Current issue: 52(1)
Under compilation: 52(2)
Land degradation is widespread and a serious threat affecting the livelihoods of 1.5 billion people worldwide of which one sixth or 250 million people reside in drylands. Globally, it is estimated that 10–20% of drylands are already degraded and about 12 million ha are degraded each year. Driven by unsustainable land use practices, adverse climatic conditions and population increase, land degradation has led to decline in provision of ecosystem services, food insecurity, social and political instability and reduction in the ecosystem’s resilience to natural climate variability. Several global initiatives have been launched to combat land degradation, including rehabilitation of degraded drylands. This review aimed at collating the current state-of-knowledge about rehabilitation of degraded drylands. It was found that the prospect of restoring degraded drylands is technically promising using a suite of passive (e.g. area exclosure, assisted natural regeneration, rotational grazing) and active (e.g. mixed-species planting, framework species, maximum diversity, and use of nurse tree) rehabilitation measures. Advances in soil reclamation using biological, chemical and physical measures have been made. Despite technical advances, the scale of rehabilitation intervention is small and lacks holistic approach. Development of process-based models that forecast outcomes of the various rehabilitation activities will be useful tools for researchers and practitioners. The concept of forest landscape restoration approach, which operates at landscape-level, could also be adopted as the overarching framework for rehabilitation of degraded dryland ecosystems. The review identified a data gap in cost-benefit analysis of rehabilitation interventions. However, the cost of rehabilitation and sustainable management of drylands is opined to be lower than the losses that accrue from inaction, depending on the degree of degradation. Thus, local communities’ participation, incorporation of traditional ecological knowledge, clear division of tasks and benefits, strengthening local institutions are crucial not only for cost-sharing, but also for the long-term success of rehabilitation activities.
The Nordic and Baltic countries are in the frontline of replacing fossil fuel with renewables. An important question is how forest management of the productive parts of this region can support a sustainable development of our societies in reaching low or carbon neutral conditions by 2050. This may involve a 70% increased consumption of biomass and waste to meet the goals. The present review concludes that a 50–100% increase of forest growth at the stand scale, relative to today’s common level of forest productivity, is a realistic estimate within a stand rotation (~70 years). Change of tree species, including the use of non-native species, tree breeding, introduction of high-productive systems with the opportunity to use nurse crops, fertilization and afforestation are powerful elements in an implementation and utilization of the potential. The productive forests of the Nordic and Baltic countries cover in total 63 million hectares, which corresponds to an average 51% land cover. The annual growth is 287 million m3 and the annual average harvest is 189 million m3 (65% of the growth). A short-term increase of wood-based bioenergy by utilizing more of the growth is estimated to be between 236 and 416 TWh depending on legislative and operational restrictions. Balanced priorities of forest functions and management aims such as nature conservation, biodiversity, recreation, game management, ground water protection etc. all need consideration. We believe that these aims may be combined at the landscape level in ways that do not conflict with the goals of reaching higher forest productivity and biomass production.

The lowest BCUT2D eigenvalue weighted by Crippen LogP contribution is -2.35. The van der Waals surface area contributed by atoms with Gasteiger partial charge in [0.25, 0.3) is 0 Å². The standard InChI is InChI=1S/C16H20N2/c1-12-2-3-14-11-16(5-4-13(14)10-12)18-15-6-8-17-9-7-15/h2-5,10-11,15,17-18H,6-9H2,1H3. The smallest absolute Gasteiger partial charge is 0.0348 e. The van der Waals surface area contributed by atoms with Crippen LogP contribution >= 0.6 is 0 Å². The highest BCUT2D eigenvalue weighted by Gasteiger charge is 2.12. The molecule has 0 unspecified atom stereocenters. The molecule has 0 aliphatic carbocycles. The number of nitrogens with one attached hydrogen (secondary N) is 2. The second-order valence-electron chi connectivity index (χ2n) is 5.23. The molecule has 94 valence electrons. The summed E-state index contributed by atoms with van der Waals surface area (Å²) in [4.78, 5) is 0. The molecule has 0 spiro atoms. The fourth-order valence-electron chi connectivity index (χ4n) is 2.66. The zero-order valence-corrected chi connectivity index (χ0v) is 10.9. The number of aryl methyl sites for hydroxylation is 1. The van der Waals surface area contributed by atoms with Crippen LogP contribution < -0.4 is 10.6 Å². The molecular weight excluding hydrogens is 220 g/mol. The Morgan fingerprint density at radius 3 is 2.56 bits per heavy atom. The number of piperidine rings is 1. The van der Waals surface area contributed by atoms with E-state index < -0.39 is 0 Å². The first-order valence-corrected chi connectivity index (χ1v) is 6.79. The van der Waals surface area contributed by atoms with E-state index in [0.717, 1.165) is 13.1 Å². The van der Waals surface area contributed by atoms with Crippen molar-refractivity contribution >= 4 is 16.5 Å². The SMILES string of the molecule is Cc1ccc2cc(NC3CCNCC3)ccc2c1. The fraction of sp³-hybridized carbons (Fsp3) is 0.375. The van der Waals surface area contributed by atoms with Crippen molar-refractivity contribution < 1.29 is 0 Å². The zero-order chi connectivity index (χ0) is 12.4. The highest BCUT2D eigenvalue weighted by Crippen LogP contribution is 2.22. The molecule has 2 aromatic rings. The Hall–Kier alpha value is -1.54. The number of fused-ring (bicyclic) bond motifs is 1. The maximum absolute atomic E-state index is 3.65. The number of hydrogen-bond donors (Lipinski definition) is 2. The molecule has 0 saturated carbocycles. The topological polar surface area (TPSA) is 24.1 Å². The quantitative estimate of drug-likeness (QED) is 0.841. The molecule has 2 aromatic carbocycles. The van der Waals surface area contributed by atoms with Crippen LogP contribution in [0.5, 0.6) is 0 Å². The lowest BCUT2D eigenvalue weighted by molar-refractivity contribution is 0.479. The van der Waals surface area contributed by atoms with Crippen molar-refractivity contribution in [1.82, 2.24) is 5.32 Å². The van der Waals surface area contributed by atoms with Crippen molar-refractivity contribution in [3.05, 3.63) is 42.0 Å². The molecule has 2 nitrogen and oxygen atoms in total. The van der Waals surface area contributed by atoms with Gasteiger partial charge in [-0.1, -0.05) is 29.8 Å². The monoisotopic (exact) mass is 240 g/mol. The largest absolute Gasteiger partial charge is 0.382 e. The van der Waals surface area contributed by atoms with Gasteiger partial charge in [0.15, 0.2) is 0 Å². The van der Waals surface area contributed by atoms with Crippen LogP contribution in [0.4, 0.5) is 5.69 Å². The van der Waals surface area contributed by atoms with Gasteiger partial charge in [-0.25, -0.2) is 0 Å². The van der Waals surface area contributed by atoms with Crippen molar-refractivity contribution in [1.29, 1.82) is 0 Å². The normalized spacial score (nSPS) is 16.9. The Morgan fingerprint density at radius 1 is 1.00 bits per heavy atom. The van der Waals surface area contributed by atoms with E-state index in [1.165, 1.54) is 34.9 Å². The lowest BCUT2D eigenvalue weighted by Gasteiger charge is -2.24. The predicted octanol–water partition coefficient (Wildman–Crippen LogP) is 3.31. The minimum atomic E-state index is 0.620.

The article considers the relation of shifting cultivation to deforestation and degradation, and hence its impacts in terms of carbon emissions and sequestration potential. There is a need to understand these relationships better in the context of international policy on Reduced Emissions from Deforestation and Forest Degradation (REDD+). The article reviews the way in which shifting cultivation has been incorporated in global and national estimations of carbon emissions, and assembles the available information on shifting cultivation in Tropical Dry Forests (TDF) in Mexico, where it is widely practiced. It then takes the case of two villages, Tonaya and El Temazcal, which lie within the basin of the River Ayuquila in Jalisco, Mexico. Field data for the typical carbon stocks and fluxes associated with shifting cultivation are compared with stocks and fluxes associated with more intensive agricultural production in the same dry tropical forest area to highlight the carbon sequestration dynamics associated with the shortening and potential lengthening of the fallow cycles. The biomass density in the shifting cultivation system observed can reach levels similar to that of old growth forests, with old fallows (>20 years) having higher carbon stocks than old growth forests. Per Mg of maize produced, the biomass-related emissions from shifting cultivation in the traditional 12 year cycle are about three times those from permanent cultivation. We did not, however, take into account the additional emissions from inputs that result from the use of fertilizers and pesticides in the case of permanent agriculture. Shortening of the fallow cycle, which is occurring in the study area as a result of government subsidies, results in higher remaining stocks of carbon and lower emissions at the landscape level.